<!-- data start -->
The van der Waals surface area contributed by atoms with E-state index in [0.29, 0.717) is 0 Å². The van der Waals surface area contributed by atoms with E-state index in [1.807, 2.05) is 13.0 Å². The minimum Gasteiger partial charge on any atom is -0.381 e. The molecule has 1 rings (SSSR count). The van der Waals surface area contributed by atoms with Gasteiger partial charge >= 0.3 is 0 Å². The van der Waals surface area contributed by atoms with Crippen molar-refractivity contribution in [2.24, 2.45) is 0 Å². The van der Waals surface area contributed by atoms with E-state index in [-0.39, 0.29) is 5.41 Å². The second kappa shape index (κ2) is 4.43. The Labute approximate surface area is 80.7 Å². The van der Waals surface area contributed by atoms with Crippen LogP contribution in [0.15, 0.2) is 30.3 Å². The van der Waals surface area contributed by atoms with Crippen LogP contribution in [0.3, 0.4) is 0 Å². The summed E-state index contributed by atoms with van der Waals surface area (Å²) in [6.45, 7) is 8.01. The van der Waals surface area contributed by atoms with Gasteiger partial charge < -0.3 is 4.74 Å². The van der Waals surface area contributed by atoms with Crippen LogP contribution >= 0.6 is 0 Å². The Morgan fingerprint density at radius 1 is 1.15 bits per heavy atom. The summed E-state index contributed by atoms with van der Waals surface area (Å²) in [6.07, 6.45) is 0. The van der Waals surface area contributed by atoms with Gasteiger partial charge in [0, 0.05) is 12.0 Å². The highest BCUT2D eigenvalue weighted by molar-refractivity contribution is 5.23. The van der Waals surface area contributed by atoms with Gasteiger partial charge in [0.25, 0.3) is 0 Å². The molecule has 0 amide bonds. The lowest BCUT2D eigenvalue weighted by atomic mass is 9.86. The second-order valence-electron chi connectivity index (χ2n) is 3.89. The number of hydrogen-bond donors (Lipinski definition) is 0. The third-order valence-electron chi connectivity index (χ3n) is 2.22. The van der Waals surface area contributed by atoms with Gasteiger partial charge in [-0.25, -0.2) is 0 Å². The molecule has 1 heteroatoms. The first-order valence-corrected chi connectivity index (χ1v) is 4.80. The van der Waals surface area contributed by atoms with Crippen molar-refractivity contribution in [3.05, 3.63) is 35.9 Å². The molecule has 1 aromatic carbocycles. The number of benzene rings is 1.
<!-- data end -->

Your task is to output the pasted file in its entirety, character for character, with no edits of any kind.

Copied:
The van der Waals surface area contributed by atoms with E-state index in [0.29, 0.717) is 0 Å². The van der Waals surface area contributed by atoms with E-state index in [1.807, 2.05) is 13.0 Å². The minimum Gasteiger partial charge on any atom is -0.381 e. The molecule has 1 rings (SSSR count). The van der Waals surface area contributed by atoms with Gasteiger partial charge >= 0.3 is 0 Å². The van der Waals surface area contributed by atoms with Crippen molar-refractivity contribution in [2.24, 2.45) is 0 Å². The van der Waals surface area contributed by atoms with E-state index in [-0.39, 0.29) is 5.41 Å². The second kappa shape index (κ2) is 4.43. The Labute approximate surface area is 80.7 Å². The van der Waals surface area contributed by atoms with Crippen LogP contribution in [0.15, 0.2) is 30.3 Å². The van der Waals surface area contributed by atoms with Crippen LogP contribution in [0.3, 0.4) is 0 Å². The summed E-state index contributed by atoms with van der Waals surface area (Å²) in [6.45, 7) is 8.01. The van der Waals surface area contributed by atoms with Gasteiger partial charge < -0.3 is 4.74 Å². The van der Waals surface area contributed by atoms with Crippen LogP contribution >= 0.6 is 0 Å². The Morgan fingerprint density at radius 1 is 1.15 bits per heavy atom. The summed E-state index contributed by atoms with van der Waals surface area (Å²) in [6.07, 6.45) is 0. The van der Waals surface area contributed by atoms with Gasteiger partial charge in [0, 0.05) is 12.0 Å². The highest BCUT2D eigenvalue weighted by molar-refractivity contribution is 5.23. The van der Waals surface area contributed by atoms with Gasteiger partial charge in [0.25, 0.3) is 0 Å². The molecule has 0 amide bonds. The lowest BCUT2D eigenvalue weighted by atomic mass is 9.86. The second-order valence-electron chi connectivity index (χ2n) is 3.89. The number of hydrogen-bond donors (Lipinski definition) is 0. The third-order valence-electron chi connectivity index (χ3n) is 2.22. The van der Waals surface area contributed by atoms with Gasteiger partial charge in [-0.25, -0.2) is 0 Å². The molecule has 1 heteroatoms. The first-order valence-corrected chi connectivity index (χ1v) is 4.80. The van der Waals surface area contributed by atoms with Crippen molar-refractivity contribution in [3.05, 3.63) is 35.9 Å². The molecule has 1 aromatic carbocycles. The number of benzene rings is 1.